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Electrical Slang

What do a "bug" and a "cherry" have in common?

They are both electrical slang terms!

Curious about what these and other slang terms mean?

Scroll through our collection of slang terminology used in the electrical industry!

Whether you are an electrician, contractor, or just someone trying to understand what your local electrician is jabbering about, use the glossary to learn trade slang and electrical jargon.

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This is a quarter-bend bus drop cable clamp is that both supports at a 90° angle and anchors the bus-drop cable where it connects to the bus-duct. Comes in 1/2" TO 1-1/8" sizes. Essentially it stops the bus-drop cable from drooping and supports the weight of attached air lines and portable tools.

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This is an 8-1/2" deep sleeve that is put into place by the electrician prior to the concrete being poured and it comes in varying widths. After the concrete sets, conduit is run through the sleeve to run risers from deck to deck. If a pour is deeper than 8-1/2", then the user will use two or more stacked together to do the job. They are made from a slippery plastic and are usually a forest green color. You would order them in sizes from 1-1/2" through 6". A 4" Crete sleeve would allow a 3" pipe to fit inside.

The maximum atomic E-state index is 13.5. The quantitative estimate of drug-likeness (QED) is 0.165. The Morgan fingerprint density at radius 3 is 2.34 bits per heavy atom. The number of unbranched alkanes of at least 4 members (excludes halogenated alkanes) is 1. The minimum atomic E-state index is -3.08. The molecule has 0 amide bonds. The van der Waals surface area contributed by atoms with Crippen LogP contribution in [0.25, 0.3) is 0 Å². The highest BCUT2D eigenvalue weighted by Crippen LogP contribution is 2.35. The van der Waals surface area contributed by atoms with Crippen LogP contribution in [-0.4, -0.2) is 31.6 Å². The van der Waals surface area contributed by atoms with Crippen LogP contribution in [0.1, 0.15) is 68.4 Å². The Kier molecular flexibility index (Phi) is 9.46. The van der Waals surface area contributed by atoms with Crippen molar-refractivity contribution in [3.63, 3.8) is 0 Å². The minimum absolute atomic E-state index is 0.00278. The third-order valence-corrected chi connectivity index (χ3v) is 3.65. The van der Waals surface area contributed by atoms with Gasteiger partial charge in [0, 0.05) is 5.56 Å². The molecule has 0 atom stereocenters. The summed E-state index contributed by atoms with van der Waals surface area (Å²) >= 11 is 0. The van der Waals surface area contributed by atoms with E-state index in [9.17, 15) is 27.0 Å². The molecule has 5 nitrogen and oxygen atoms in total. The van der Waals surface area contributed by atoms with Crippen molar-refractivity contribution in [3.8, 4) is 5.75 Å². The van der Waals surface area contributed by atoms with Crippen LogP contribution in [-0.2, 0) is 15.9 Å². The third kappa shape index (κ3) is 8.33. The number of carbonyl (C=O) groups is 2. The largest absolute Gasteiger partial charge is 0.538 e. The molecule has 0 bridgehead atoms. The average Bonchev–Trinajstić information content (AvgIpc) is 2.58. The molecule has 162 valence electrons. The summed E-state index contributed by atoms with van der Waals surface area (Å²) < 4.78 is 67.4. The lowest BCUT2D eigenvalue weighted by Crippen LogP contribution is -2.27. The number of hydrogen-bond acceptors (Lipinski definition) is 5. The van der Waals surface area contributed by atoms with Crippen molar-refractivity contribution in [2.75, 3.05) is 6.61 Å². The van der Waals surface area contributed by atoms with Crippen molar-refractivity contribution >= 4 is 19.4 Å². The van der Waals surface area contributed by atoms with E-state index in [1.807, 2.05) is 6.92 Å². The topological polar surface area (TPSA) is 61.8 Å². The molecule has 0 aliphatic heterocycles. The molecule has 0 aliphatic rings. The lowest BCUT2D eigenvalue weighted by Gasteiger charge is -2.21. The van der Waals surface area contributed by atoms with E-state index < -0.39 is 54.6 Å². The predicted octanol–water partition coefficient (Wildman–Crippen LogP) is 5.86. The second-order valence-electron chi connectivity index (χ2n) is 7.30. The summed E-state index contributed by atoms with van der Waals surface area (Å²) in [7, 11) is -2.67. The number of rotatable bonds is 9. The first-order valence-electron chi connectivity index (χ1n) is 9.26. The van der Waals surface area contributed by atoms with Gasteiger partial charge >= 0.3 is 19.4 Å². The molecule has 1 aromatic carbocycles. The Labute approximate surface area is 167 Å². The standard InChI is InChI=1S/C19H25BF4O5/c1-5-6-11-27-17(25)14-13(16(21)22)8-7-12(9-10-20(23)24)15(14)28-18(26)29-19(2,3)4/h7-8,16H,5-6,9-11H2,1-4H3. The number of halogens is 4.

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Round head machine screw with nut attached

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You use this anchor when you want to attach a machine screw to concrete, block or brick. Sizes from 6/30 to 3/4".

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Ground Fault Circuit Interrupter. This device interrupts power when it senses voltage leaking through the grounding system. The GFC(I) protects the human while the breaker protects the electrical system.

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A lamp socket with 2-leads right or left hand base for temporary lighting.



This is a safety device used to determine if an AC voltage exists in a powerline. Fire departments use them to identify dangerous downed wires and linesmen use them to identify live or dead cables. The units vary but have either a light or an audible sound or both which gets louder and/or brighter as the voltage gets higher.

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